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K-School Protest Centers On Faculty

Students Bemoan Lack of Diversity

By Amanda C. Pustilnik, Contributing Reporter

Rallying amidst drumbeats and applause, 300 Kennedy School of Government students protested the lack of faculty diversity and demanded action yesterday in the Arco Forum.

Students charged that the school has failed to meet its aim of tenuring three minority and three women faculty, a goal the administration conceived of in response to a 1990 Department of Labor citation for failure to comply with affirmative action guidelines.

"They told Martin Luther King Jr. to wait until it was more practical, more reasonable, more feasi- ble," said Robert S. Richardson, a second-yearstudent.

"But if he had waited, I'd still be sitting onthe back of the bus and coming in here in the backdoor as one of the janitors and cafeteria staff,which seems to be the only place this school candiversify," continued Richardson, one of the fivestudent speakers.

Second-year student Laurel M. MacLaren toldrally attendants that "I think the administrationcan be characterized as dragging their feet."

Currently, there are no tenured minorityfaculty and only one tenured woman professor, MaryJo Bane, who is on leave this year.

One demonstrator suggested that Kennedy Schoolstudents should withhold 5 percent of theirtuition for 30 days in order to force the schoolto act. About 50 participants indicated by a showof hands that they would be willing to withholdtuition.

Through tuition-withholding and protest, somestudents said they hope to remind the school ofits obligation to serve their needs.

"This is a service organization that hasforgotten its mission...We are its constituents,"said Richardson, a member of the steeringcommittee of the Coalition for Diversity.

MacLaren said she would have participationforms for the tuition-withholding plan instudents' mail boxes by Monday.

The tuition-withholding idea was offered inresponse to frustration expressed earlier by somestudents that the rally would have no effect onthe school's administration.

A Cuban-American second-year student said, "Noone's going to do anything. We can take all thedamn surveys we want, but what is that going todo?"

In an interview yesterday, Academic Dean DavidT. Ellwood said the Kennedy School is trying tomeet student concerns and its own stated goals.

"We've made some very good offers in recentyears," said Ellwood, who sits on the Dean'sCommittee on Faculty Diversity, but added thatattracting minorities is very competitive.

The school made 16 offers last year, only sixof which were to white males, according toEllwood.

The Dean's Committee on Faculty Diversity wasformed by Kennedy School Dean Albert Carnesalelast year as a result of a dialogue betweenstudents and the administration. The committeewill begin to meet next week.

"We're working on it to make it [facultydiversity] happen... I believe in this. It's oneif the reasons I took the job," said Ellwood, whois a Wiener professor of public policy.

The rally ended with a "The Kennedy SchoolRally Song" to the tune of "The BeverlyHillbillies."

One hundred students sang, "If the K-School isthe leader,/ Things are really looking low,/ Itstime we took some action,/ To let the publicknow.

"But if he had waited, I'd still be sitting onthe back of the bus and coming in here in the backdoor as one of the janitors and cafeteria staff,which seems to be the only place this school candiversify," continued Richardson, one of the fivestudent speakers.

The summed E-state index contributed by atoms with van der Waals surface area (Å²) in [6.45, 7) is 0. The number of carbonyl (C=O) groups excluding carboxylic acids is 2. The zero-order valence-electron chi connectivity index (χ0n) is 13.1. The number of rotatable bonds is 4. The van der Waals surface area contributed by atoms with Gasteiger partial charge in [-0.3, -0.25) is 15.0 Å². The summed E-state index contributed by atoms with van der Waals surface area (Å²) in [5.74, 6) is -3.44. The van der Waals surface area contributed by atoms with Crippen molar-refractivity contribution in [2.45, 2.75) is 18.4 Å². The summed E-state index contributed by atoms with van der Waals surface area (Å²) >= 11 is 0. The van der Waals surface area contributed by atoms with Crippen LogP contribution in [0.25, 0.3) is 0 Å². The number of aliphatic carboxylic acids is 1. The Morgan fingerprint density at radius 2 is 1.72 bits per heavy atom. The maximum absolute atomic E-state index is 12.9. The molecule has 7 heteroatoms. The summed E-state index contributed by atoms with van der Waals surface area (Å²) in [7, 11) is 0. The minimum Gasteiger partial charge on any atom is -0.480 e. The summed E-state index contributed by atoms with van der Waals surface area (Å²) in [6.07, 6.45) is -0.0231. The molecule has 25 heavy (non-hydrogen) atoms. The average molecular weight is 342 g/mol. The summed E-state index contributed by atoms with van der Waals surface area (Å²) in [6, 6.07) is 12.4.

Second-year student Laurel M. MacLaren toldrally attendants that "I think the administrationcan be characterized as dragging their feet."

Currently, there are no tenured minorityfaculty and only one tenured woman professor, MaryJo Bane, who is on leave this year.

One demonstrator suggested that Kennedy Schoolstudents should withhold 5 percent of theirtuition for 30 days in order to force the schoolto act. About 50 participants indicated by a showof hands that they would be willing to withholdtuition.

Through tuition-withholding and protest, somestudents said they hope to remind the school ofits obligation to serve their needs.

"This is a service organization that hasforgotten its mission...We are its constituents,"said Richardson, a member of the steeringcommittee of the Coalition for Diversity.

MacLaren said she would have participationforms for the tuition-withholding plan instudents' mail boxes by Monday.

The tuition-withholding idea was offered inresponse to frustration expressed earlier by somestudents that the rally would have no effect onthe school's administration.

A Cuban-American second-year student said, "Noone's going to do anything. We can take all thedamn surveys we want, but what is that going todo?"

In an interview yesterday, Academic Dean DavidT. Ellwood said the Kennedy School is trying tomeet student concerns and its own stated goals.

"We've made some very good offers in recentyears," said Ellwood, who sits on the Dean'sCommittee on Faculty Diversity, but added thatattracting minorities is very competitive.

The school made 16 offers last year, only sixof which were to white males, according toEllwood.

The Dean's Committee on Faculty Diversity wasformed by Kennedy School Dean Albert Carnesalelast year as a result of a dialogue betweenstudents and the administration. The committeewill begin to meet next week.

"We're working on it to make it [facultydiversity] happen... I believe in this. It's oneif the reasons I took the job," said Ellwood, whois a Wiener professor of public policy.

The rally ended with a "The Kennedy SchoolRally Song" to the tune of "The BeverlyHillbillies."

One hundred students sang, "If the K-School isthe leader,/ Things are really looking low,/ Itstime we took some action,/ To let the publicknow.

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